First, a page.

Author
Michael L. Rustad & Elif Kavusturan

Published
June 19, 2019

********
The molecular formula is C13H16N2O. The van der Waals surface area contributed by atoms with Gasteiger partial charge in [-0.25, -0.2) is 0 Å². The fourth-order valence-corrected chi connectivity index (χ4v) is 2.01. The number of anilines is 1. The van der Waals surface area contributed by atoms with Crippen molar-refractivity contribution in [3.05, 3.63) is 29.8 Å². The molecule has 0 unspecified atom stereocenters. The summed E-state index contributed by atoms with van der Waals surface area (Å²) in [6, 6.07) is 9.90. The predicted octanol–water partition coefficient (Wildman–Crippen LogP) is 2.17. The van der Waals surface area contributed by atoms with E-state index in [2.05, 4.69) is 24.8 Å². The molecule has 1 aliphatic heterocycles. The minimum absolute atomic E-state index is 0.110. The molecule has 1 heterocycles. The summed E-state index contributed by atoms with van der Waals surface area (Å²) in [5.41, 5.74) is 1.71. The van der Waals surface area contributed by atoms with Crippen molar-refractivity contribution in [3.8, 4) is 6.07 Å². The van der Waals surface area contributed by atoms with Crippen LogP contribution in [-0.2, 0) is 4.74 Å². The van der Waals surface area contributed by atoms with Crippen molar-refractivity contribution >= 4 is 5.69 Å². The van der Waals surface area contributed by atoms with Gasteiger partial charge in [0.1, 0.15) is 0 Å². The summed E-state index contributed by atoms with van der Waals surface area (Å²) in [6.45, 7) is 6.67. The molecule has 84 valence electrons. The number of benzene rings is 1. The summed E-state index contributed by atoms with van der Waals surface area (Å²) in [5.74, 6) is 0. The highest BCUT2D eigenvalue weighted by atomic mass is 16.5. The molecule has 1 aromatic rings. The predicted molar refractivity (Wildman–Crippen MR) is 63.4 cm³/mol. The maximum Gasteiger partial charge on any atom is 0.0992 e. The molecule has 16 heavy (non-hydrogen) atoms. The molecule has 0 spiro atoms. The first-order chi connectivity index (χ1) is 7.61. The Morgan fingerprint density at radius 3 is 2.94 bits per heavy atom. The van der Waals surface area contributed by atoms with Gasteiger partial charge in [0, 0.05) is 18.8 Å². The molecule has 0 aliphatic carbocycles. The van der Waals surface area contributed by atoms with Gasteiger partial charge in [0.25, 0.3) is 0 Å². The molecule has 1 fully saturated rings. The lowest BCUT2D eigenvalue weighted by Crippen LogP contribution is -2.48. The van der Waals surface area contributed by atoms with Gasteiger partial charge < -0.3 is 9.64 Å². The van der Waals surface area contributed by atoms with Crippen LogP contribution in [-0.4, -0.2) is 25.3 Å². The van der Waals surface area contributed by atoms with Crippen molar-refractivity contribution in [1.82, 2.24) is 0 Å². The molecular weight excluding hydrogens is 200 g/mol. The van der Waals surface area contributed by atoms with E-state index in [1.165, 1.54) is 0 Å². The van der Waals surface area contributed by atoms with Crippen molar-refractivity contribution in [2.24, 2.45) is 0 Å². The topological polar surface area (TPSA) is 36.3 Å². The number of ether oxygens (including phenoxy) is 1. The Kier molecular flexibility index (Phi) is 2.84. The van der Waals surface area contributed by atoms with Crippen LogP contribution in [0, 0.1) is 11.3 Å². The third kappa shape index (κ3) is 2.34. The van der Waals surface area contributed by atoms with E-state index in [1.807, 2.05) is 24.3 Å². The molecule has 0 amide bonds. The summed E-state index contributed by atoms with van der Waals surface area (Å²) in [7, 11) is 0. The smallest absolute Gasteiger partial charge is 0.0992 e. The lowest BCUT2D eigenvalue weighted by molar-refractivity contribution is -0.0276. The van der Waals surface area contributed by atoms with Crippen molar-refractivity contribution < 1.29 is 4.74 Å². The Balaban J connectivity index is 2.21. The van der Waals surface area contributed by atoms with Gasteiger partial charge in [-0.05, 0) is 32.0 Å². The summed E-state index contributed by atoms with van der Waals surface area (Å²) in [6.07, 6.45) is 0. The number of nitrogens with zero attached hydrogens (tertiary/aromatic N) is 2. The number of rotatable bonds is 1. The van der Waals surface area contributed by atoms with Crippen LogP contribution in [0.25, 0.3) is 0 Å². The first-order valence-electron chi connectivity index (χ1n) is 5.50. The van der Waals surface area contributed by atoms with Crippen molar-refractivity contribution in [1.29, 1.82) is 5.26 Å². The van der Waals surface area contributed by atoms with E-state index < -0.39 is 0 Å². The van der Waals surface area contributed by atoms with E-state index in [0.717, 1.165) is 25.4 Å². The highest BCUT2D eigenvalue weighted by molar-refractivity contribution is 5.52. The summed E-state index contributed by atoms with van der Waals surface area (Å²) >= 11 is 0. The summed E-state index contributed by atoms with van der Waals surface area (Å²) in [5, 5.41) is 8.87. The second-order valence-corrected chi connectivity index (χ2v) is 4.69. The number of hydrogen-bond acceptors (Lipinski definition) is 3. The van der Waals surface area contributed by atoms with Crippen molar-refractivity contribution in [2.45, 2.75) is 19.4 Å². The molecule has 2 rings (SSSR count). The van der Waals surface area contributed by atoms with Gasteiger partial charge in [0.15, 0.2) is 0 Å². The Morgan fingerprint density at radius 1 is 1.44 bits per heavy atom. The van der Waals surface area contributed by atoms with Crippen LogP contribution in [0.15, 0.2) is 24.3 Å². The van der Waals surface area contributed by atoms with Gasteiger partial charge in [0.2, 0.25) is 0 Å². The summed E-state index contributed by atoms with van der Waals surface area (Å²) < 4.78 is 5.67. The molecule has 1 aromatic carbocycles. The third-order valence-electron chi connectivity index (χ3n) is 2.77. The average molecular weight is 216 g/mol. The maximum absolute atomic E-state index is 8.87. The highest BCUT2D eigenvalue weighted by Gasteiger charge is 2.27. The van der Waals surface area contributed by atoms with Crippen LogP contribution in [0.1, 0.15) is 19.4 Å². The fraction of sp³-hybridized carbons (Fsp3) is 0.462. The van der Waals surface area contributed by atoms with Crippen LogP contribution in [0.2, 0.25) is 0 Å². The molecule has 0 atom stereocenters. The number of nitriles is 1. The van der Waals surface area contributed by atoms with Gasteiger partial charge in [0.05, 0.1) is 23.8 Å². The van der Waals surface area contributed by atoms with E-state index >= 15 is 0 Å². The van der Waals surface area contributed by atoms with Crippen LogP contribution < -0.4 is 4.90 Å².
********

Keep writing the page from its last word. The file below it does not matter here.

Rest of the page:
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Software licensing and software-as-a-service contracts are innovative in their streamlining of products, as well as in their contracting practices, done in both a legislative and common law void. The dearth of case law and the legislative void leaves both software providers and customers with no guidance on contract law issues on software licensing and cloud computing. Since the 1980s, software is at the core of most modern organizations, most products and most services. Part II of this Article examines how the U.C.C. evolved as the primary source of law for the first generation of computer contracts during the mainframe computer era. Part III examines how courts have overextended U.C.C. Article 2, as the main source of law for software licensing, to the limits. Part IV argues that the ALI and the NCCUSL should propose a new Article 2B for software licensing. Part V recommends a new Article 2C for “software as a service.”